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Diversity in Leadership: 10 steps to increasing inclusion

Fircroft College

This blog is part of the Asian Business Chamber of Commerce’s (ABCC) Diversity in Leadership campaign.

The Diversity in Leadership campaign works with some of the regions’ biggest employers in order to boost the numbers of women and those from black and minority ethnic (BAME), lesbian gay bisexual and transgender (LGBT) and disability groups being represented on boards of directors and in leadership roles.

Click here to find out more about the campaign

The arguments for including all kinds of diverse people in organisations is clear, whether it’s increased candidate attraction in a time of skills shortage, higher levels of creativity and innovation in teams, a happier workforce with less issues or creating an all-round fairer society; inclusion is all positive!

I was fascinated by a neuroscience event I attended recently which explained why a sense of belonging is so important.

The negative effect on the brain when we feel we don’t belong or ‘fit in’ somewhere means fight or flight kicks in and this feeling adds to long term stress and poor mental health. So just think about the effect this can have on retention and sickness levels!

So how can we as leaders and policy makers ensure our organisations are inclusive for everyone?

Here’s 10 steps to get started:

  1. (Most importantly!) Employee involvement - utilise your employee forum, consult on all policies and practices and ask people what they feel and what they'd like!

    Work with them to create an action plan to support this!
  1. Critically evaluate your practices and embed a culture where people at all levels do the same. Routine and habit mean it’s easy for practices, language and policies to become outdated fast.

    Disability Two Ticks for instance has been obsolete for years now but I still see it all the time! Is that what your potential applicants are seeing too?
  1. Develop an equality, diversity and inclusion committee, appoint a champion and have them work with other areas to review practice, implement ideas and share best practice.

    If your company is large enough then also have diversity networks for people to join.
  1. Use ‘equality impact assessments’ on your policies and decisions, this is a way of assessing the decisions that are made to ensure no discrimination takes place.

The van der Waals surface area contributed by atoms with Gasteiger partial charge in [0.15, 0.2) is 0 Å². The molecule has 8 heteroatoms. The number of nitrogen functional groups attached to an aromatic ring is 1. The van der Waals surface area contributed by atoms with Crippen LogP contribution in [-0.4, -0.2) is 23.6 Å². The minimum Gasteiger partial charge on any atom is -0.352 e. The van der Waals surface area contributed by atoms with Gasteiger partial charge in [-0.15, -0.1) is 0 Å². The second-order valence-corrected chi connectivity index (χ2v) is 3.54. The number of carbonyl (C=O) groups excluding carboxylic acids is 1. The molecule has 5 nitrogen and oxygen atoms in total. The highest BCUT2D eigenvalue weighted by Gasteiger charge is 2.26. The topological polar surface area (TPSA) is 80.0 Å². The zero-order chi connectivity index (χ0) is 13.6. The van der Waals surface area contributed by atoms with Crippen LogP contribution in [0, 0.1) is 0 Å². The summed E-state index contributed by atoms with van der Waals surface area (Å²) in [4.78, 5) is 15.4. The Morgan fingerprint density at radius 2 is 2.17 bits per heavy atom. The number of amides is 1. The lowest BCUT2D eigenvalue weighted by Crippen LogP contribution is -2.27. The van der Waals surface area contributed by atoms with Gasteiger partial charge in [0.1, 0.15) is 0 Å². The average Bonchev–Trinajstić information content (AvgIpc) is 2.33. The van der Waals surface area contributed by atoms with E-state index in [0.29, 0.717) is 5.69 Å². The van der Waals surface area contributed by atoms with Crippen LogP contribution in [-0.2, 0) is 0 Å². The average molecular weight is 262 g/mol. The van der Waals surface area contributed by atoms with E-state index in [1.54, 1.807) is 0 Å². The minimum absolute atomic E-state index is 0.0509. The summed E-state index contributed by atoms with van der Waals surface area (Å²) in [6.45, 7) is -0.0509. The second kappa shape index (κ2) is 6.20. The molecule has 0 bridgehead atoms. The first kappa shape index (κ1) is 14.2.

They don’t just have to be around the 9 protected characteristics, how about including poverty, eldercare and different levels of neurodiversity for instance?
  1. Be as flexible as possible with employees in terms of working practices and culture, flexible working and home working for instance are great for inclusion.
  1. Challenge the norm!

    Why do we only use interviews to recruit people, not work experience or other routes? Why do we need a degree for that role, is it really essential? Why can’t that role be home based or a job share?

    Why do we only advertise in that place? If you want to include people from different backgrounds you have to make an effort to do this, the benefits far outweigh any short term inconvenience!
  1. Use values to drive inclusion.

    What does your company value?

    Is equality, diversity and inclusion at the heart of your culture or something that gets rolled out occasionally in an online module?

    If you want to be inclusive this has to be the norm, not something on the periphery. This means exclusive or discriminatory practices also need to be challenged at all levels.
  1. Invest in management training and support.

    Managers set the tone for their teams, if they are not supportive of inclusive practices then you’ve lost the battle already!

    Smart working training could be a great start (see Ruth Gawthorpe on LinkedIn).
  1. Use ‘positive action’ in succession planning. Analyse diverse representation in your organisation, how is it in the management team?

    How is it in the board? What backgrounds do these people come from, ethnically, socially etc. If you have people who are mostly the same at this level making all the decisions then inclusion will naturally be slow to change and may not be fully supported.

    Target underrepresented groups for fast track management training programmes.
  1. As Nelson Mandela said ‘Education is the most powerful weapon which you can use to change the world’.

    Educate staff at all levels about difference, why it is needed in your organisation, why difference should be embraced, why it gives you a competitive advantage and why difference must be celebrated!

    Send e-mails to explain different events, guidance for supporting fasting colleagues during ramadan for instance, information about gay pride or Black history month, make sure conversations are started!

There’s so many more things organisations can do to help everyone feel included and that they belong and the best way to find out what they are really is to ask people.